Here's a surprisingly quick and easy-to-build little toy -- assuming you have a 3D printer and a little more. Note that this maze is too small to be safe for kids under age 3.

A few years ago, I made the big wooden maze (also shown here) as a technical demonstration of some fancy computer engineering technology my research group at the University of Kentucky developed. That technology allows GPUs (Graphic Processing Units) to efficiently execute programs written for cluster supercomputers. The four balls represent four independent programs that want to do different things (go in different directions) simultaneously, and the tilting of the maze to move them models how a GPU executes the same instruction at the same time for all programs. If you care, you can read about that at http://aggregate.org/MOG/ .

Anyway, I made these little mazes as handouts with the exact same design as the big wooden maze. They don't produce the impressively loud "clunk" sounds when the balls hit the walls, nor do they work anywhere near as smoothly as the big wooden one, but these tiny mazes do work. If you print them at about 1.5X the size shown here, and use correspondingly larger balls, they work much smoother. Either way, the balls are sealed behind a transparent plastic cover and even the tiny maze is fairly durable.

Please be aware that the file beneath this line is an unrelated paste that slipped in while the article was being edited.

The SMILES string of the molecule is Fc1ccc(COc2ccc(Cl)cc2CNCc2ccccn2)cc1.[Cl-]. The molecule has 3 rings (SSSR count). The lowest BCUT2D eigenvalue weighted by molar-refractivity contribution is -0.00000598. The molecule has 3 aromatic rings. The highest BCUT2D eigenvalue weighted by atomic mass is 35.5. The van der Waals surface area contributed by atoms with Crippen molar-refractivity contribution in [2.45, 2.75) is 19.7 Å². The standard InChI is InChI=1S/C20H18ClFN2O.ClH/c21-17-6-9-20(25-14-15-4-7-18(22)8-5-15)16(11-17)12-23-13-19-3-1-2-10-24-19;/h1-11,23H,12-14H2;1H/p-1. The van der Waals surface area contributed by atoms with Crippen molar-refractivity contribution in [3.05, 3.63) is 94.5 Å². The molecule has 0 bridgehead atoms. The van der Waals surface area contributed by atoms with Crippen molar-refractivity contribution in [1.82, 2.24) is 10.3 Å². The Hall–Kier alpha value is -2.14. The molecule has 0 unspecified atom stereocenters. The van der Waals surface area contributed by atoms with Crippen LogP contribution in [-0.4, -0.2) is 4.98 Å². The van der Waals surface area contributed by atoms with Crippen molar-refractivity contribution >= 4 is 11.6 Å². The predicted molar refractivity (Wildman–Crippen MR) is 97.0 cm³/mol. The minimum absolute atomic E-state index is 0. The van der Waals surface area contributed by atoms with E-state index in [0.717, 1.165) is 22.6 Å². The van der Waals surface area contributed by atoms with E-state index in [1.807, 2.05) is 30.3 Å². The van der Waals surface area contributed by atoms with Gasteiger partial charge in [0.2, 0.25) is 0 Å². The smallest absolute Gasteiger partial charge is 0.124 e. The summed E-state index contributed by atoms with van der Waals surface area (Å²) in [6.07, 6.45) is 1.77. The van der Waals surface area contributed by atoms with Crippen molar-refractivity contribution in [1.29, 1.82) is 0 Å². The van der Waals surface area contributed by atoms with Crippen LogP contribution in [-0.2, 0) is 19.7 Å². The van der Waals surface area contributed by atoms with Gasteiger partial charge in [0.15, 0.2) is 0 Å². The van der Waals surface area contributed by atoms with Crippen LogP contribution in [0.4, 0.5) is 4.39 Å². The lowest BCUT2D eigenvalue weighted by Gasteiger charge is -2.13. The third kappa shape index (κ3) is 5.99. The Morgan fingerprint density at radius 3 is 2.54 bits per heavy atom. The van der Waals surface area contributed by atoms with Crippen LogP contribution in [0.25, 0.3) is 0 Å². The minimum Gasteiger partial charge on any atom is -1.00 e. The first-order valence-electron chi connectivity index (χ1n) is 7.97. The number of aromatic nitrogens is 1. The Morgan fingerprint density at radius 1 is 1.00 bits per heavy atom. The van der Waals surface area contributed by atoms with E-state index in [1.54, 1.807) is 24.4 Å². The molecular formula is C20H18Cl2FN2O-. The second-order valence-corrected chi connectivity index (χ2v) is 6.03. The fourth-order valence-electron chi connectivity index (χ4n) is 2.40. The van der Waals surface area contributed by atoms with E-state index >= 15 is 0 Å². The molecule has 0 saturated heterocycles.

Step 1: Parts & Tools

There are three components that you'll assemble to make the maze:
  • The 3D-printed maze itself.
  • The transparent plastic cover.
  • Four chrome steel ball bearings, 1.5mm diameter.
In order to make those, the raw materials are:
  • A spool of appropriate PLA filament for your 3D printer... you'll use very little for one maze.
  • A sheet of overhead transparency material for a copier/laser printer will make at least 24 covers (under $0.04 each).
  • Either buy the balls new (under $0.01 each) or salvage them from a discarded ball-bearing computer fan.
Our total material cost per completed maze is less than $0.10 US. However, we used cheap PLA from China and are making these things in quantity; your material costs may be a little higher. Of course, you'll also need some tools:
  • A 3D printer (I used a MakerGear M2).
  • Scissors, a programmable paper cutter (what I used), or a laser cutter.
  • An ordinary household clothes iron.
The 3D printer isn't very cheap, but you already have one, right? Oh. Maybe you can use the one your friend has? Oh. Maybe you need to make a new friend?  ;-)

About This Instructable




Bio: I'm an Electrical and Computer Engineering Professor at the University of Kentucky. I'm probably best known for things I've done involving Linux ... More »
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